|DIXON, EMILY - Oregon State University
|STRIK, BERNADINE - Oregon State University
Submitted to: HortScience
Publication Type: Peer Reviewed Journal
Publication Acceptance Date: 12/15/2015
Publication Date: 2/1/2016
Citation: Dixon, E.K., Strik, B.C., Bryla, D.R. 2016. Weed management, training, and irrigation practices for organic production of trailing blackberry: III. Accumulation and removal of aboveground biomass, carbon, and nutrients. HortScience. 51(1):51-66.
Interpretive Summary: The objective of this study was to examine the effects of cultivar (‘Black Diamond’ and ‘Marion), postharvest irrigation, weed management (weed mat, hand-weeding, and no weeding), and primocane training time (August and February) on aboveground gains and losses of biomass, carbon (C), and nutrients in a mature planting of organic trailing blackberry. Biomass production was negatively affected by weeds and often by training the primocanes in August. The aboveground C stock of the planting in winter reached a maximum of 0.5 ton per acre and was negatively impacted by weeds, postharvest irrigation, and February training. While this C stock is relatively low compared to what has been reported in some other crops, this value does not include the roots or crowns. Nutrient content gains and losses in the aboveground portions of the plants were directly related to biomass accumulation. The use of weed mat led to a particularly high fruit nutrient content, even when compared with hand weeding. ‘Black Diamond’ had lower floricane nutrient content than ‘Marion’, but a similar primocane nutrient content. The nutrient deficiencies found in ‘Black Diamond’ primocane leaf N concentrations may have reflected only a difference in allocation between the two cultivars, not a true plant deficiency in N. The current caneberry nutrient standards may need to be revised for cultivars other than ‘Marion’. The organic fertilizer applied to the planting often contained less nutrients than what was removed from the planting in floricane prunings and fruit. Although, since the floricanes were left in the field, true losses in the fruit were lower than the fertilizers applied. Fertilization rates may also need to be adjusted for some of these organic production systems, and it is unknown if other less mobile nutrients would be as readily available to plants as N is in the floricane prunings.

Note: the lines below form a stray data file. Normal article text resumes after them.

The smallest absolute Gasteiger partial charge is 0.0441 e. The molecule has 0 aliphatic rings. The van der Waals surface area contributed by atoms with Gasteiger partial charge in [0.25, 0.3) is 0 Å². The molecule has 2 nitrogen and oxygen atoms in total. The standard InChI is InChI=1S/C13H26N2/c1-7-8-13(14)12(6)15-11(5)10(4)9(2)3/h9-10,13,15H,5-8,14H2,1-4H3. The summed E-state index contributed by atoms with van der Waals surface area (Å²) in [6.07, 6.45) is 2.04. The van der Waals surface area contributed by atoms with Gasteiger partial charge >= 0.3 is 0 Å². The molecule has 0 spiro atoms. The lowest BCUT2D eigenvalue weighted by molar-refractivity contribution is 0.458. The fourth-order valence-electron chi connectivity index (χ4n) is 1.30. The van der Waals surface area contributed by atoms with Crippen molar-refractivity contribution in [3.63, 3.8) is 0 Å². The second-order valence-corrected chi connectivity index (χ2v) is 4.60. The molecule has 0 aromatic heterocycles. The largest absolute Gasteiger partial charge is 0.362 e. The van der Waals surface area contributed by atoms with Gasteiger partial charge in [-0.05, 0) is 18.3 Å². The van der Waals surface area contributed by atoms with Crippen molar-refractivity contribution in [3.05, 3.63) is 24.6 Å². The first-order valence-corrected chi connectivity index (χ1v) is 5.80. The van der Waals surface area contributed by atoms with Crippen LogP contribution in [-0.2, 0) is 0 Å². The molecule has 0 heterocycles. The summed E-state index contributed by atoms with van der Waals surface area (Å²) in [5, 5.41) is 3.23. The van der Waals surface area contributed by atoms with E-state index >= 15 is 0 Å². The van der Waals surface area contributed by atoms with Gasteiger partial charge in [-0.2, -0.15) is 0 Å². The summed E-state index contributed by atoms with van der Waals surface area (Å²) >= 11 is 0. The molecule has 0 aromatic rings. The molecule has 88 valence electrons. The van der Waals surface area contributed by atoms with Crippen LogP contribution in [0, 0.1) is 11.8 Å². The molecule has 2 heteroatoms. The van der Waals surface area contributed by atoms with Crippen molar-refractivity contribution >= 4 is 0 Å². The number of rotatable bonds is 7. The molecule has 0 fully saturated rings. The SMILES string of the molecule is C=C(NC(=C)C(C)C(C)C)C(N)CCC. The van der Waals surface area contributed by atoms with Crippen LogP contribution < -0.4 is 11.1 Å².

Technical Abstract: The effects of various production practices on biomass, C, and nutrient content, accumulation, and loss were assessed over 2 years in a mature organic trailing blackberry (Rubus L. subgenus Rubus, Watson) production system. Treatments included two irrigation options (no irrigation after harvest and continuous summer irrigation), three weed management strategies (weed mat, hand-weeded, and non-weeded), and two primocane training times (August and February) in two cultivars (‘Black Diamond’ and ‘Marion’). Floricanes comprised an average of 45% of the total aboveground plant biomass, while primocanes and fruit comprised 30% and 25%, respectively. Depending on the treatment, the total aboveground biomass gain over the course of the season was 5.0–6.5 t/ha per year, while C stock of the planting was an estimated 0.4–1.1 t/ha in late winter. Carbon accounted for approximately 50% of the dry weight of each aboveground plant part. Weed management had the largest impact on plant biomass and nutrient content. No weed control reduced aboveground biomass, the content of nutrients in the primocanes, floricanes, and fruit, whereas use of weed mat resulted in the most biomass and nutrient content. Nutrient accumulation was similar between the cultivars, although February-trained ‘Marion’ plants had a greater loss of most nutrients in 2014 than the year prior. Plots with weed mat tended to lose the most nutrients through harvested fruit in both years. In 2014, August-trained ‘Marion’ lost 5 kg/ha N less than the other training time and cultivar combinations. Plants that were irrigated throughout the summer gained more biomass, N, K, Mg, S, B, and Cu in one or both years than those that received no irrigation after fruit harvest. The irrigation treatment had inconsistent effects on nutrient content of each individual plant part between the two years. Nutrient losses were often higher than what was applied through fertilization, especially for N, K, and B, which would eventually lead to depletion of those nutrients in the planting.